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From: Lin Xu (risingdragon3_at_[hidden])
Date: 2003-02-09 23:02:13

I've done some searching on the boost dev list archives, and I've seen some
interest in a reflection system in C++. I've implemented a full reflection
system - not only "properties" but functions as well - in compile time.
There is no storage cost or runtime cost (on MSVC7, the assembly
isntructions are the same - I haven't checked on others). It's also possible
to implement runtime reflection too, but this would bring a runtime cost. I
wish to implement compiletime first, then use that to build runtime.

Mainly, I use templates to implement 'properties'. the syntax I would forsee
is something like this:
struct A {
        int z;
        int getz() const {return z;}
        void setz(int k) {z = k;}
        void print() {cout << z << endl;}
namespace Prop {
        struct val {};
        struct print {};
        struct val2 {};
template <> struct Reflect<A> {
typedef Implements<
        Prop::val, GetSetPair<A,int,&A::getz,&A::setz>,
        Prop::print, Function<void>::MemberFun<A,&A::print>,
//another way of accessing z, without get/setters:
        Prop::val2, Member<A,int,&A::z>,
//read only (even could be write-only!)
        Prop::val3, GetSet<Getter<A,int,&A::getz> >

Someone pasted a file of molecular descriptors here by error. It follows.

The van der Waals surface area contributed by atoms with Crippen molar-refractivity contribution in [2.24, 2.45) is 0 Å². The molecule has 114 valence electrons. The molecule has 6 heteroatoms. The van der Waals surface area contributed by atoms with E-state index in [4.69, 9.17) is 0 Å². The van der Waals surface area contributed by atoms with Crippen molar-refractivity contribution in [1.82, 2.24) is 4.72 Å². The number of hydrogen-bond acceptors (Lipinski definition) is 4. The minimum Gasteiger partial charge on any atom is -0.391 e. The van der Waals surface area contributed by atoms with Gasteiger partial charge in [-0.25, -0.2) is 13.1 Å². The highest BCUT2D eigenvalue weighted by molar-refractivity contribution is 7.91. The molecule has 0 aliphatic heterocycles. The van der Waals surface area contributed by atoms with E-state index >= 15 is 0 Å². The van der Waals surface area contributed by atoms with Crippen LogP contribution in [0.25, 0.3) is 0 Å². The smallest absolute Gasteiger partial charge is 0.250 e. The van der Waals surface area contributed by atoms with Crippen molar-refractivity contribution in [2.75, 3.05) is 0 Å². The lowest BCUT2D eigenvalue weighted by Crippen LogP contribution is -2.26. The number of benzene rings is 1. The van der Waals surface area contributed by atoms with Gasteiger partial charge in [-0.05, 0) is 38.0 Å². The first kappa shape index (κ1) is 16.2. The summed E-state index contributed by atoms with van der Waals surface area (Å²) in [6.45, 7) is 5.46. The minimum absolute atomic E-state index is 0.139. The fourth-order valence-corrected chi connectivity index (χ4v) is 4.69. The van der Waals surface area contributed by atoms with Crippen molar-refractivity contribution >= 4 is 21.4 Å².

That's the basic sytnax. This *could* be done using an automated parser, but
there's certain things that the system can do that if you do by hand, you
can do.

For instance, you can have a virtual get/set pair, and have the proeprty
correctly dispatch to the virtual function from a base pointer. You can
inherit properties (...Prop::Inherit, InheritsFrom<BaseClass>...). You can
also have the type of a property be different from the get/set:
char*,&A::GetName>,Setter<A,std::string,&A::SetName> >...

Although I'm not sure what use this could be. Similiarly, there is a lot of
flexibility with an function reflection definition.

It enforces access specifier (private/public/protected) distinctions, but in
a previous version I was able to access the internal private data members
(again at compile time). But now I can't because I use member pointers.

There are more interesting things that it can do too, like provide an
"interface" / "implementation" distinction (define a subset of the full
reflection for say serialization - I know there was some discussion about
that). This can be useful, for providing a kind of interface analogy from
java. Functions can act on classes generically, wihtout knowing the true
implementation name, type, or (get/set) vs. (public member). The code is the
same as hand-written though on full optimization. If the types must be
converted, an handwritten bit of codee would similiarly have to do that.

As far as I can tell, there are no 'gotcha's in the implementation, and it's
fairly clean - the only problem is a lot of boost preprocessor code to avoid
PTS. It should work on MSVC6 sp5 (I did not use PTS) and does on MSVC7 and

However, if there is more interest I will elaborate further, mainly because
this email is getting far too long already. Any interest? I know the naming
/ coding style is certainly not up to boost standards, but I'm willing to
make it work :)

Lin Xu.

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